31. 31. Kappa approach Write raw event Read computed aggregates Consume raw events Produce aggregates ppending to a log is sequential I/O. Generally very fast.
  32. 32. Kappa approach Write raw event Read computed aggregates Consume raw events Produce aggregates No need for concurrent update on the same key.
  33. 33. Kappa approach Write raw event Read computed aggregates Consume raw events Produce aggregates Very easy to extend/change/debug. Just update the reducer code and replay th
  34. 34. Kappa approach Write raw event Read computed aggregates Consume raw events Produce aggregates Efficient, read time optimised aggregates.
  35. 35. Kappa approach • Reads and writes are decoupled and optimised independently. Scalability ✔ Performance ✔ • The write model is just a projection. It can be easily extended/changed without painful migrations. Extensibility ✔ Maintainability ✔
  36. 36. Kappa approach - trade offs • Consistency is eventual. Not guaranteed to read your own writes. • There is an operational overhead. More moving parts. • Failure scenarios get more complicated.
  37. 37. How can this be implemented?
  38. 38. 1. We need a log.
  39. 39. Apache Kafka • Distributed, fault-tolerant, durable and fast append-only log. • Each business event type can be stored in its own topic.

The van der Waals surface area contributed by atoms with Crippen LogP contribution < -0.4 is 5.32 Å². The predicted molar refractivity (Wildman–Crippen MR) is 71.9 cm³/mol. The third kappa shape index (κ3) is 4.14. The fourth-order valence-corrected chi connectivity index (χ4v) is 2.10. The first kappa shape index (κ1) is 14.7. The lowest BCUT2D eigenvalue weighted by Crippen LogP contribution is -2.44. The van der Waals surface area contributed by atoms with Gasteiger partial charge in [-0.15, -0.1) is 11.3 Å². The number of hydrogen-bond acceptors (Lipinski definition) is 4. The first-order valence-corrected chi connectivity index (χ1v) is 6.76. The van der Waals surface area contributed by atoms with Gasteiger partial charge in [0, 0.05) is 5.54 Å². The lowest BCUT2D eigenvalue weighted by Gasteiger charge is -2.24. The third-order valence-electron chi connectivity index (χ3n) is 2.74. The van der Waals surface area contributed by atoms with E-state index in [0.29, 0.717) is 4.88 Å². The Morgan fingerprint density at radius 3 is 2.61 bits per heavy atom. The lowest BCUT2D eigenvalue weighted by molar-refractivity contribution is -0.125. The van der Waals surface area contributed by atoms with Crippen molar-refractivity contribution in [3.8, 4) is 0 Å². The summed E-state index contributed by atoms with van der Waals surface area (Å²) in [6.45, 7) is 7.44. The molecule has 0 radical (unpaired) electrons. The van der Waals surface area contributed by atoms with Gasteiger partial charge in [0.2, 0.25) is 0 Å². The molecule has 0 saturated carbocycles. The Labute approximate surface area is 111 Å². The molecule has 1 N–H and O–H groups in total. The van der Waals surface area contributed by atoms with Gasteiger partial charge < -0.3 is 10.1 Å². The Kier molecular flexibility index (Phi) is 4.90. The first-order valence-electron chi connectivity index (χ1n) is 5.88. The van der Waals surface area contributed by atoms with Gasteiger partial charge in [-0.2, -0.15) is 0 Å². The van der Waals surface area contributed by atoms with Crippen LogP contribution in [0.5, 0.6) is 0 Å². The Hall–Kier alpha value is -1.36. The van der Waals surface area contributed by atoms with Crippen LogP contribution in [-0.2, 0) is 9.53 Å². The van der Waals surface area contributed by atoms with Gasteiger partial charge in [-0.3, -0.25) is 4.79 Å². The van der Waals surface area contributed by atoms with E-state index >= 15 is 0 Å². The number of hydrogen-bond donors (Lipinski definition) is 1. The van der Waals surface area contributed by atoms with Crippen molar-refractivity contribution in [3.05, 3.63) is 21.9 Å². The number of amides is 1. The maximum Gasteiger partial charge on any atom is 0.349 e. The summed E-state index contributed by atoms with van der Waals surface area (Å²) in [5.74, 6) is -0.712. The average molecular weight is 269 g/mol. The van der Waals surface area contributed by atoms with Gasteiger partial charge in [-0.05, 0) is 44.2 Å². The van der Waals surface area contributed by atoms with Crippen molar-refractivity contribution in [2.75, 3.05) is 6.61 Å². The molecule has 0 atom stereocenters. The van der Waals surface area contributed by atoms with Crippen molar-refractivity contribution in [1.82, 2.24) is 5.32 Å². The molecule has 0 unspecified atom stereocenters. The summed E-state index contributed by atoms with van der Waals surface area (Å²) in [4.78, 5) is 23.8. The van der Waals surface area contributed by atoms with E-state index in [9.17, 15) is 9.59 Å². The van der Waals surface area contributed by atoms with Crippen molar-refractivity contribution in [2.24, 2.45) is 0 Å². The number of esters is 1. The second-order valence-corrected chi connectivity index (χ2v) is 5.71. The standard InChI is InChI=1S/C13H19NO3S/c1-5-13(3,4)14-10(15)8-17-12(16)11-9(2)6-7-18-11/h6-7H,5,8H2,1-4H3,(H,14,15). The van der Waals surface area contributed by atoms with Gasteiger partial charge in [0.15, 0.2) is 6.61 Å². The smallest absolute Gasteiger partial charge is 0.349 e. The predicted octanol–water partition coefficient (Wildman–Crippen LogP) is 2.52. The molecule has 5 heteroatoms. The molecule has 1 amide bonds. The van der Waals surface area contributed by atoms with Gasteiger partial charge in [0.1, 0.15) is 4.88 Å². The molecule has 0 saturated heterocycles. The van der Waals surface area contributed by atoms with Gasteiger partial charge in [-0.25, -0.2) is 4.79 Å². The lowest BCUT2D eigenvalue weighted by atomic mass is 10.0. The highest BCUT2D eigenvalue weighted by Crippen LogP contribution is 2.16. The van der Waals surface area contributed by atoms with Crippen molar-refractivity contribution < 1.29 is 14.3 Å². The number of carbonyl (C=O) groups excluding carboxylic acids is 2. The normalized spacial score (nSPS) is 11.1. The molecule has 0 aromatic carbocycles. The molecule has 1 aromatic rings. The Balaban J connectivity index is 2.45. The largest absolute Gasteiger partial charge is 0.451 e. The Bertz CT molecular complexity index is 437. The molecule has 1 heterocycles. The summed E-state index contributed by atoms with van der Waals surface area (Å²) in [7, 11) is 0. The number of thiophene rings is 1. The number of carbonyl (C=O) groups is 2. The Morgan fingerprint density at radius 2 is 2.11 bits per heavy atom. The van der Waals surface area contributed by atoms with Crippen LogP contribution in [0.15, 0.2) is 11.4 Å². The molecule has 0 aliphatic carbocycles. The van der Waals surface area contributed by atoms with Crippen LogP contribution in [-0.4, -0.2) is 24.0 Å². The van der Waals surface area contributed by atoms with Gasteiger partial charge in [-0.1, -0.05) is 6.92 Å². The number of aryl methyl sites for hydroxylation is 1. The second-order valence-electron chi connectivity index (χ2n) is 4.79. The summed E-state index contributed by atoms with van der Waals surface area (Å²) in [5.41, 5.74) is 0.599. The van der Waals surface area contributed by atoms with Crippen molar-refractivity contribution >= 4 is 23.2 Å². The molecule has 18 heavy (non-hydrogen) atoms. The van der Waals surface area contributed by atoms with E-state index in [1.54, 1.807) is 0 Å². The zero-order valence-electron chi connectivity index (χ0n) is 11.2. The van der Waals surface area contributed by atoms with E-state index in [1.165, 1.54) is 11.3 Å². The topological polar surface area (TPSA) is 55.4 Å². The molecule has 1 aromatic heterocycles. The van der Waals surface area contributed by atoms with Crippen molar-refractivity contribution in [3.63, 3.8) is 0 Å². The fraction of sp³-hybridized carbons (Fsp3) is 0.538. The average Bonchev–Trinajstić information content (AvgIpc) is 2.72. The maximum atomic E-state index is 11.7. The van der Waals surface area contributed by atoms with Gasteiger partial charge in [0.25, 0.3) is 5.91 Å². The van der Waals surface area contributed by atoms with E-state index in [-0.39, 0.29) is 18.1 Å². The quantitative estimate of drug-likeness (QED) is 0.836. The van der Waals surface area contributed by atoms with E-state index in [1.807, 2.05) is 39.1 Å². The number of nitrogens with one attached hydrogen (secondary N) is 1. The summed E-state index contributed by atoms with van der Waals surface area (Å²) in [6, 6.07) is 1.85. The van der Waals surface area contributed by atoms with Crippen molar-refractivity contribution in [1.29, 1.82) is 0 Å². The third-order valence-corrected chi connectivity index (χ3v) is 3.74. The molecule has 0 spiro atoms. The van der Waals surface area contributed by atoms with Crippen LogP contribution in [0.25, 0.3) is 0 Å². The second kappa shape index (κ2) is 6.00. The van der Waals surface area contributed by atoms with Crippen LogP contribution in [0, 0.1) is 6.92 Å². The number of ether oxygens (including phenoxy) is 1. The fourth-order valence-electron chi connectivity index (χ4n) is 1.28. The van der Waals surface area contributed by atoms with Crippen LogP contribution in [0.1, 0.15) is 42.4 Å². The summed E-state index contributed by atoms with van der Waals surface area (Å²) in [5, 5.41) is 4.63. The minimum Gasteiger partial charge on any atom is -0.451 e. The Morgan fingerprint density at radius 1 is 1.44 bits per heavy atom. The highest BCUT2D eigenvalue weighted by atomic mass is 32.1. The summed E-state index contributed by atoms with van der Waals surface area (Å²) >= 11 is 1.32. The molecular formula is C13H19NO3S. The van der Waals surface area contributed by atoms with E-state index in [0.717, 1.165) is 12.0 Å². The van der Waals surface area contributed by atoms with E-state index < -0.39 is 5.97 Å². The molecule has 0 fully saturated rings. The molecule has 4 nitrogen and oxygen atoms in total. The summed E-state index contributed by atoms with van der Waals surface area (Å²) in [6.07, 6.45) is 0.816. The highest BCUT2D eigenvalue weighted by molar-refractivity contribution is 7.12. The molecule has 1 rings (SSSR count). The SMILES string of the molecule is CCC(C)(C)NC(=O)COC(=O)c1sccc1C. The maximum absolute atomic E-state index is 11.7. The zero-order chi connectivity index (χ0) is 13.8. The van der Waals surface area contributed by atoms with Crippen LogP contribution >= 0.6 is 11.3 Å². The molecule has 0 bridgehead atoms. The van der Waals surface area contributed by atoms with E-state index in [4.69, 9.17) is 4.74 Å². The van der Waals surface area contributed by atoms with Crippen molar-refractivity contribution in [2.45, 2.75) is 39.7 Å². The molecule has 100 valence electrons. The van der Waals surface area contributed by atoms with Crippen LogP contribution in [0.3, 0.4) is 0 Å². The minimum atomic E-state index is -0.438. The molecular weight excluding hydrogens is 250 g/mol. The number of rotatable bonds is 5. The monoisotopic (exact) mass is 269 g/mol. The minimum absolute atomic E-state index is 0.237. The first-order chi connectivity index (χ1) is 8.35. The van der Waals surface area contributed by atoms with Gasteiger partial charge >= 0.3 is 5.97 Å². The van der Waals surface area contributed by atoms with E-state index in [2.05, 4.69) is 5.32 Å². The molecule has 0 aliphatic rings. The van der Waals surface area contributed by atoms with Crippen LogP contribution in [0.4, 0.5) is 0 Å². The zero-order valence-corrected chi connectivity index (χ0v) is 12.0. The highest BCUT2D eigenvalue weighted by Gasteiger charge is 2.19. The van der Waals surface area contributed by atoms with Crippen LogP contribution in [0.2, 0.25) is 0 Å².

40. 40. 2. We need consumers.
  41. 41. Apache Flink • Scalable, performant, mature. • Elegant high level APIs in Scala. • Powerful low level APIs for advanced tuning. • Multiple battle-tested integrations. • Very nice and active community.
  42. 42. 3. And a serving layer.
  43. 43. Elasticsearch and Redis • Elasticsearch as a queryable document store. • Redis to store relationships for quick access. • Dispensable. Those can come and go as required.
  44. 44. Putting everything together…
  45. 45. Attempt #1
  46. 46. Attempt #1
  47. 47. Attempt #1
  48. 48. Attempt #1
  49. 49. Attempt #1
  50. 50. Attempt #1
  51. 51. Attempt #1 - Issues • Deployments. Savepoints not always possible. • Upgrading components was difficult.
  52. 52. Attempt #2 - Black/White
  53. 53. Attempt #2 - Issues • Messages to external integrations were duplicated. • Many jobs are environment agnostic.
  54. 54. Winner
  55. 55. Is this really simplifying things?
  56. 56. Let’s look at some code…
  57. 57. Counting big numbers in real time
  58. 58. Counting big numbers in real time
  59. 59. Counting big numbers in real time
  60. 60. Counting big numbers in real time
  61. 61. Adding a time element
  62. 62. There is a learning curve
  63. 63. But this ends up being pretty Simple.
  64. 64. Q&A
  65. 65. FIN